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Title
Accessing orthographic representations from speech : the role of left ventral occipitotemporal cortex in spelling
AuthorLudersdorfer, Philipp ; Kronbichler, Martin ; Wimmer, Heinz
Published in
Human Brain Mapping, Hoboken : Wiley, 2015, Vol. 36, Issue 4, page 1393-1406
LanguageEnglish
Document typeJournal Article
ISSN1097-0193
URNurn:nbn:at:at-ubs:3-6464 Persistent Identifier (URN)
DOI10.1002/hbm.22709 
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 The work is publicly available
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Accessing orthographic representations from speech [0.49 mb]
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Abstract (English)

The present fMRI study used a spelling task to investigate the hypothesis that the left ventral occipitotemporal cortex (vOT) hosts neuronal representations of whole written words. Such an orthographic word lexicon is posited by cognitive dual-route theories of reading and spelling. In the scanner, participants performed a spelling task in which they had to indicate if a visually presented letter is present in the written form of an auditorily presented word. The main experimental manipulation distinguished between an orthographic word spelling condition in which correct spelling decisions had to be based on orthographic whole-word representations, a word spelling condition in which reliance on orthographic whole-word representations was optional and a phonological pseudoword spelling condition in which no reliance on such representations was possible. To evaluate spelling-specific activations the spelling conditions were contrasted with control conditions that also presented auditory words and pseudowords, but participants had to indicate if a visually presented letter corresponded to the gender of the speaker. We identified a left vOT cluster activated for the critical orthographic word spelling condition relative to both the control condition and the phonological pseudoword spelling condition. Our results suggest that activation of left vOT during spelling can be attributed to the retrieval of orthographic whole-word representations and, thus, support the position that the left vOT potentially represents the neuronal equivalent of the cognitive orthographic word lexicon.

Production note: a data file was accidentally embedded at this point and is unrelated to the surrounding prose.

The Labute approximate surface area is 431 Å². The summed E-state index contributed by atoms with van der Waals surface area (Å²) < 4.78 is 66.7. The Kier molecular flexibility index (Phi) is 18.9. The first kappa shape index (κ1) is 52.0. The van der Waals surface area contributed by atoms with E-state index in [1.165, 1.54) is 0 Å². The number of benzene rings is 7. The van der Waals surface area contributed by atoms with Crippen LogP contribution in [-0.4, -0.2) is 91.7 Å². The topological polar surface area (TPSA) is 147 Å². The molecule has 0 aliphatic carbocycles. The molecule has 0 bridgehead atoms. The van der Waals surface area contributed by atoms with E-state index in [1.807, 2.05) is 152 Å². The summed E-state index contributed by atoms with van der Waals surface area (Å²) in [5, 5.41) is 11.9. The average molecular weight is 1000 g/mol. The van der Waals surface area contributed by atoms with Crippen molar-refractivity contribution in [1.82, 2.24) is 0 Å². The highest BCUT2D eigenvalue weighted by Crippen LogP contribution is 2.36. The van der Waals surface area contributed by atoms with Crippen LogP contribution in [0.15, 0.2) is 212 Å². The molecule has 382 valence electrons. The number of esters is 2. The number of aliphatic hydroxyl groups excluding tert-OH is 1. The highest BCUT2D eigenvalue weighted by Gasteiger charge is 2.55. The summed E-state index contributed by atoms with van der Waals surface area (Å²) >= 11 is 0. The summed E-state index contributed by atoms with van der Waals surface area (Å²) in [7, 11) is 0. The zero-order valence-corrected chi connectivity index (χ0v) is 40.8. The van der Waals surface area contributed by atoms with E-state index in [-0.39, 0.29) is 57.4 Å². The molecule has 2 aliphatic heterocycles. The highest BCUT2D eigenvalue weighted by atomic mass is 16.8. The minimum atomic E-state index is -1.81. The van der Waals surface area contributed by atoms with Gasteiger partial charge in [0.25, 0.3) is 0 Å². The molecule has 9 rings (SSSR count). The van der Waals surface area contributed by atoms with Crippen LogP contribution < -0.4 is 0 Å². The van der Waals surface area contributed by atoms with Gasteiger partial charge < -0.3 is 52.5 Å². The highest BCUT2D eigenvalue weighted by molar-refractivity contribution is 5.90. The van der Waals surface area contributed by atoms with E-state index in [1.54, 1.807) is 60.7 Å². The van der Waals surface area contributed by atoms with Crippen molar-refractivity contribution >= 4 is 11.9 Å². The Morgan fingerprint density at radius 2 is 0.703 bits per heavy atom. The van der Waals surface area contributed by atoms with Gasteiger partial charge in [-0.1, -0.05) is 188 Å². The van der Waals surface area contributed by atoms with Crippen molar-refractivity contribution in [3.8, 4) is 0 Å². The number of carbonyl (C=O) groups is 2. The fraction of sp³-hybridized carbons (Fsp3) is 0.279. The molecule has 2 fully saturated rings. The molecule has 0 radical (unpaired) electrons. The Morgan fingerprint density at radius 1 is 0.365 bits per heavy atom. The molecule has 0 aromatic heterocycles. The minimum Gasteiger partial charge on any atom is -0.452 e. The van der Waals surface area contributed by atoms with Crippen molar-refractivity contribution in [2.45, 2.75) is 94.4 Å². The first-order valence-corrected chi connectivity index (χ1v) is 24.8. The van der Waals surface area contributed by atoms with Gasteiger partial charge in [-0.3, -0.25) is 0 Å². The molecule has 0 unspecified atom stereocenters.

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CC-BY-License (4.0)Creative Commons Attribution 4.0 International License